The Home Economics of Bicycles

Our local NPR station, KPCC 89.3 is doing a story on bicycling, and how it affects home economics in these trying times…  These are my responses to their questionnaire.

Tell the story of how your bicycle is changing your financial picture.

Largely because we choose to bike as our primary form of transportation, and do not own a car, my partner and I have disposable income, even as poorly paid graduate students. We can max out our Roth IRAs (and then some) each year, and still have money left over to rent a car once a month or so, to get up into the Sierras or out into the desert, or to visit family in Santa Barbara. We live comfortably, but frugally, and have no consumer debt. The situation would likely be very different if we had even one, let alone two cars.

In what ways has the price of gas changed your relationship with the bicycle?

I’ve always used a bike as my primary vehicle, so the “high” gas prices really don’t have much to do with my bicycle relationship. Except in extraordinary cases (someone with a long commute and lousy fuel efficiency), fuel costs are not the largest portion of the expense of owning a car. Insurance, depreciation, maintenance, financing, registration, parking tickets, etc. are all significant, but they are “fixed” costs, which you will pay largely regardless of how much you drive, and so most people take them as given, because they assume they can’t live without a car. Most of the economic benefits of bicycling only accrue when you get rid of the car completely, and avoid those fixed costs.

What are the best and worst financial aspects of bicycling for you nowadays?

I can do all my own vehicle maintenance, and the most expensive possible bike repair is about the same price as a cheap trip to the car mechanic. I don’t have to pay for vehicle insurance, registration, parking, or fuel beyond food. I didn’t have to go into debt to buy my vehicle. There are no financial downsides to bicycling!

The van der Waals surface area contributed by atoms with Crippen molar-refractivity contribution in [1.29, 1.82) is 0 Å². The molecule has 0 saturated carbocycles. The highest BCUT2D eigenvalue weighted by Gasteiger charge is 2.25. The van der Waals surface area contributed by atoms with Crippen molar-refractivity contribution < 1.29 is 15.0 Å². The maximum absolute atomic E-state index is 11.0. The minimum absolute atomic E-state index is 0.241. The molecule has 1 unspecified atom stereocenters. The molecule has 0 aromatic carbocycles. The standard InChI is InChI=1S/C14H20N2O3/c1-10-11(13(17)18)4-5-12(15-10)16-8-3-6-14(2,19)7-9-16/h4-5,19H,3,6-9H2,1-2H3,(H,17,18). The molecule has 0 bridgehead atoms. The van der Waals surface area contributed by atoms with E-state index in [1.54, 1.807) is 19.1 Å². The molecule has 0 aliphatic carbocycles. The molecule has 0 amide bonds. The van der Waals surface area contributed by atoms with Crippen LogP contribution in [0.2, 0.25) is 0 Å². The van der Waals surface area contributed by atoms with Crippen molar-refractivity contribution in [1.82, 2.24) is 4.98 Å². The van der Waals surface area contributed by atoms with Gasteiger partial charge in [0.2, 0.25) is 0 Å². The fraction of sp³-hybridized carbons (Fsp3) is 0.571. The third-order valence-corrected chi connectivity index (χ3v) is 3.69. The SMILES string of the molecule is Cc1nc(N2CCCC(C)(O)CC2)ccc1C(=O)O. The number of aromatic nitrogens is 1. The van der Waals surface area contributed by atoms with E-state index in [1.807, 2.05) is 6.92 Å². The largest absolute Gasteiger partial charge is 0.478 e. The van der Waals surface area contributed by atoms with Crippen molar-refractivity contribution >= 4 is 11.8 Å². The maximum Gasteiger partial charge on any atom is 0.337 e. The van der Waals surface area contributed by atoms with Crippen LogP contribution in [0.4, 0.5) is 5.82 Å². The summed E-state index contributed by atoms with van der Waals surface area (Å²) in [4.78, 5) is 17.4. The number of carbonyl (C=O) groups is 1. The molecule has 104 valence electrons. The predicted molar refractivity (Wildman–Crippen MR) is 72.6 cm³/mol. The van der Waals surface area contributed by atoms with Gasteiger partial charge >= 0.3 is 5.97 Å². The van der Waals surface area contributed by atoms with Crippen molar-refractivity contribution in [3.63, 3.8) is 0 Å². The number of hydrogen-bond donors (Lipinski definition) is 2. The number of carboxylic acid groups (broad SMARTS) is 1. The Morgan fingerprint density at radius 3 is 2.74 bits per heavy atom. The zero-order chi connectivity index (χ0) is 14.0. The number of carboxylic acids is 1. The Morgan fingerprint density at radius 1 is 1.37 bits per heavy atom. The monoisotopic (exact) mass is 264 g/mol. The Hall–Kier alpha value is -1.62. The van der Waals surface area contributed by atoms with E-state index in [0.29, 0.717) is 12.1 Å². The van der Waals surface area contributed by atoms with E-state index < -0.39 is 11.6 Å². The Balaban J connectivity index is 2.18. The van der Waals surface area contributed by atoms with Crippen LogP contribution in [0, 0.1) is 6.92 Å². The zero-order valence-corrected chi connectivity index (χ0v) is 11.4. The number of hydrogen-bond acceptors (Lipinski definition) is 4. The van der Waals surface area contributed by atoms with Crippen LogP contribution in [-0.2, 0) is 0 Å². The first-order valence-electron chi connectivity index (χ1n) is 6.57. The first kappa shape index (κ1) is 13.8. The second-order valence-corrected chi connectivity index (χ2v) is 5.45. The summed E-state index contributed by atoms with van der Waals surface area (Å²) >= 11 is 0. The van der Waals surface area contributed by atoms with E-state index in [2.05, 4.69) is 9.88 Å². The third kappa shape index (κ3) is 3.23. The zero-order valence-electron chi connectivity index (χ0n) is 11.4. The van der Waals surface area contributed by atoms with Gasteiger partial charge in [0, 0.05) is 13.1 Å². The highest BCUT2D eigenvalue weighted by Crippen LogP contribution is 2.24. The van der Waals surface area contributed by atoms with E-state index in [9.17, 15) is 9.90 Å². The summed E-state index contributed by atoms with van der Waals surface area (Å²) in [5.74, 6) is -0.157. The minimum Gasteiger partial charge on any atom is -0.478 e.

What else should we know about the money side of cycling?

One of the largest indirect benefits we’ve gotten out of not owning a car at all, aside from the financial savings, is that we’ve been able to turn the parking area at our house – a concrete slab between two houses on one lot – into a huge courtyard patio.  It’s the biggest “room” in our house, and it’s surrounded by tomatoes and cucumbers growing in containers, fragrant trumpet flowers that bloom at night, tree ferns, bougainvillea, and a small pond.  Six to nine months out of the year, that’s where we eat our breakfast and dinner.  From June through October, we cover the courtyard with a shade cloth to make it more hospitable.  It’s a wonderful living space to have in this climate, and we wouldn’t have it if we hadn’t substituted bikes for cars.

If you have one at hand, please upload a photo of yourself (with your bicycle, if possible) here. Please share some details about the photo: names, date, location, and the story behind it.

Zane and Bike Cargo from Home Depot

Photo was taken Sep. 9th 2007 at 10pm.  I’d just returned from a trip to Home Depot in Monrovia, where I got some wood to build some storage shelves in one of our closets, and some other hardware.  I brought it all home on my cargo trailer.  I went in the evening to avoid the heat of the day.  In the background you can see the courtyard we were able to create from the unused car parking area, and our own improvised household bike rack, built from galvanized steel pipes.

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Zane Selvans

A former space explorer, now marooned on a beautiful, dying world.

3 thoughts on “The Home Economics of Bicycles”

  1. Hi,

    I bounced onto your site after filling out the NPR questions myself. I’ve been car free for about a year and really appreciated your pic, as I find myself often preoccupied with how to get stuff from point A to point B.



  2. I love my car a lot and I am very possessive about it too. Your blog gave me an idea to know more about the vehicle. Good information provided. Thanks. Keep posting.

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